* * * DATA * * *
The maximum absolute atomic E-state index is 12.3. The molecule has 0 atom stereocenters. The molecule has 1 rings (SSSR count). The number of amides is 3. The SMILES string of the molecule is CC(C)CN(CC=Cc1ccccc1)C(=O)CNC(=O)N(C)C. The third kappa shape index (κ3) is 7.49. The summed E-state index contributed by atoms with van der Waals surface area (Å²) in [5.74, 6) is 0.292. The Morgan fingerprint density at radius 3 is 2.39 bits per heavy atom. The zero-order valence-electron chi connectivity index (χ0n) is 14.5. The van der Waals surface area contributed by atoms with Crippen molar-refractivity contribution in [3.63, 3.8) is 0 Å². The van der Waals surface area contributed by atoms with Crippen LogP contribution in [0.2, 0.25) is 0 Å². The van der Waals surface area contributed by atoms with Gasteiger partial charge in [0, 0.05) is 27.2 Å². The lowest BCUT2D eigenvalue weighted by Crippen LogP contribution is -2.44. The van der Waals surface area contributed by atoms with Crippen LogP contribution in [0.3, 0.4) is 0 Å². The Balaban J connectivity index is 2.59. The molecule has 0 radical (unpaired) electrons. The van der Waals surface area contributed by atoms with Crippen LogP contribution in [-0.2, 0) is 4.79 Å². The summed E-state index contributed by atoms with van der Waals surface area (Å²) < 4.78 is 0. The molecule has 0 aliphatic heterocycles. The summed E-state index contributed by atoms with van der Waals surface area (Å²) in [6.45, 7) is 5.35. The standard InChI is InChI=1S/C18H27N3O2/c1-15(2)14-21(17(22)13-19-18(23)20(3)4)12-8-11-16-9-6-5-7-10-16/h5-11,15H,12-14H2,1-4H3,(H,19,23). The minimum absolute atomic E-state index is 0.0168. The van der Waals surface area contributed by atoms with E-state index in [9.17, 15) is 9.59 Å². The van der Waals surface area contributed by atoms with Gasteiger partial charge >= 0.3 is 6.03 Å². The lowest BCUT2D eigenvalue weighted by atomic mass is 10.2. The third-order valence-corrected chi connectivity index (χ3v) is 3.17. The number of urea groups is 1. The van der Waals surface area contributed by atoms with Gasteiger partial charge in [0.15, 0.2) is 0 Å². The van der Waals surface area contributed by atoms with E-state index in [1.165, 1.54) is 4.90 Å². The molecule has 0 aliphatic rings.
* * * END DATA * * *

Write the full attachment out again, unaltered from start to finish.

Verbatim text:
The maximum absolute atomic E-state index is 12.3. The molecule has 0 atom stereocenters. The molecule has 1 rings (SSSR count). The number of amides is 3. The SMILES string of the molecule is CC(C)CN(CC=Cc1ccccc1)C(=O)CNC(=O)N(C)C. The third kappa shape index (κ3) is 7.49. The summed E-state index contributed by atoms with van der Waals surface area (Å²) in [5.74, 6) is 0.292. The Morgan fingerprint density at radius 3 is 2.39 bits per heavy atom. The zero-order valence-electron chi connectivity index (χ0n) is 14.5. The van der Waals surface area contributed by atoms with Crippen molar-refractivity contribution in [3.63, 3.8) is 0 Å². The van der Waals surface area contributed by atoms with Crippen LogP contribution in [0.2, 0.25) is 0 Å². The van der Waals surface area contributed by atoms with Gasteiger partial charge in [0, 0.05) is 27.2 Å². The lowest BCUT2D eigenvalue weighted by Crippen LogP contribution is -2.44. The van der Waals surface area contributed by atoms with Crippen LogP contribution in [0.3, 0.4) is 0 Å². The Balaban J connectivity index is 2.59. The molecule has 0 radical (unpaired) electrons. The van der Waals surface area contributed by atoms with Crippen LogP contribution in [-0.2, 0) is 4.79 Å². The summed E-state index contributed by atoms with van der Waals surface area (Å²) < 4.78 is 0. The molecule has 0 aliphatic heterocycles. The summed E-state index contributed by atoms with van der Waals surface area (Å²) in [6.45, 7) is 5.35. The standard InChI is InChI=1S/C18H27N3O2/c1-15(2)14-21(17(22)13-19-18(23)20(3)4)12-8-11-16-9-6-5-7-10-16/h5-11,15H,12-14H2,1-4H3,(H,19,23). The minimum absolute atomic E-state index is 0.0168. The van der Waals surface area contributed by atoms with E-state index in [9.17, 15) is 9.59 Å². The van der Waals surface area contributed by atoms with Gasteiger partial charge >= 0.3 is 6.03 Å². The lowest BCUT2D eigenvalue weighted by atomic mass is 10.2. The third-order valence-corrected chi connectivity index (χ3v) is 3.17. The number of urea groups is 1. The van der Waals surface area contributed by atoms with Gasteiger partial charge in [0.15, 0.2) is 0 Å². The van der Waals surface area contributed by atoms with E-state index in [1.165, 1.54) is 4.90 Å². The molecule has 0 aliphatic rings.